# Philosophy Lexicon of Arguments

Formalism: the thesis that statements acquire their meaning only from the rules for substituting, inserting, eliminating, forming, equality and inequality of symbols within a calculus or system. See also calculus, meaning, rules, content, correctness, systems, truth.

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Annotation: The above characterizations of concepts are neither definitions nor exhausting presentations of problems related to them. Instead, they are intended to give a short introduction to the contributions below. – Lexicon of Arguments.

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Waismann I 69
Intuitionism/Waismann: allows only proofs that can be constructed in a finite number of steps (that are constructive). All others are meaningless.
Formalism/Waismann: also allows non-constructive proofs. This dispute is, however, idle, if it is true that the word existence has no clear meaning from the outset. It is only obtained by the proof. And then a corresponding different one.
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Waismann I 74
Formalism/FormalismVsPeano/Peano/Waismann: Formalism does not share Peano's assumption that we already know the meaning of the words "zero", "number", "successor". For the formalists the axioms are links of meaningless signs whose structure alone interests them. The symbols can then be interpreted in infinitely many ways, Russell e.g. suppose,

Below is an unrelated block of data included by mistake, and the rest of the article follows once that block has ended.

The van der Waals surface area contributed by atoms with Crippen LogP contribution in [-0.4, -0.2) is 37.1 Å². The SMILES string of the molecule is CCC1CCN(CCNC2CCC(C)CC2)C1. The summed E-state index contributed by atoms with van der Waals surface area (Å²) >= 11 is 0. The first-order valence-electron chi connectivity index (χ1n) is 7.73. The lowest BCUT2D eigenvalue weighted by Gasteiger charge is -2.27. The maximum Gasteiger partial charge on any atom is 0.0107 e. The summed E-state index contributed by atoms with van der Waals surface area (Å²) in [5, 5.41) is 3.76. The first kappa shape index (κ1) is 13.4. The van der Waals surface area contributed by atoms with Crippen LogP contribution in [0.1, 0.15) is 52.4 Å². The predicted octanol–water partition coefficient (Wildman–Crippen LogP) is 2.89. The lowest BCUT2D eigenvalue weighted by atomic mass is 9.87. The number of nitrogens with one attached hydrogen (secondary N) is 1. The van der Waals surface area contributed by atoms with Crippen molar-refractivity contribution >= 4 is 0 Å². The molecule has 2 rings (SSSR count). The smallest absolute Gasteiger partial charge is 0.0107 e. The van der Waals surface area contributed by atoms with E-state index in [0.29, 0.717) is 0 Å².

1. "0" should be 100 and "number" should be the numbers from 100 upwards. Then our principles are satisfied. Even the fourth applies: although 100 is the successor to 99, 99 is not a "number" in the newly defined sense. Can be done with any arbitrary number instead of 100.
2. "0" usual meaning: "number" is an "even number" "successor" should be a number that results from it by addition of 2.

: 0,2,4,6,8...

all 5 axioms by Peano are satisfied.
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I 75
3. "0" should be the number 1, "number" should mean the series

1, 1/2, 1/4, 1/8, ...

and "successor" shall mean "half of". For the resulting series all 5 peanotic axioms apply.
They therefore do not characterize the notion of the series of numbers, but rather that of progession.
One could then understand under numerical terms some things that satisfy the axioms (Russell) WaismannVs: unsatisfying, e.g. we would then have no more possibility to distinguish the statement "There are 5 regular bodies" from the statement: "There are 105 regular bodies".
Were the axioms restricted by additions so as to give a complete characterization of the cardinal numbers?
> Löwenheim-Skolem has thwarted this hope.

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Explanation of symbols: Roman numerals indicate the source, arabic numerals indicate the page number. The corresponding books are indicated on the right hand side. ((s)…): Comment by the sender of the contribution.

Wa I
F. Waismann
Einführung in das mathematische Denken Darmstadt 1996

Wa II
F. Waismann
Logik, Sprache, Philosophie Stuttgart 1976

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Ed. Martin Schulz, access date 2017-11-22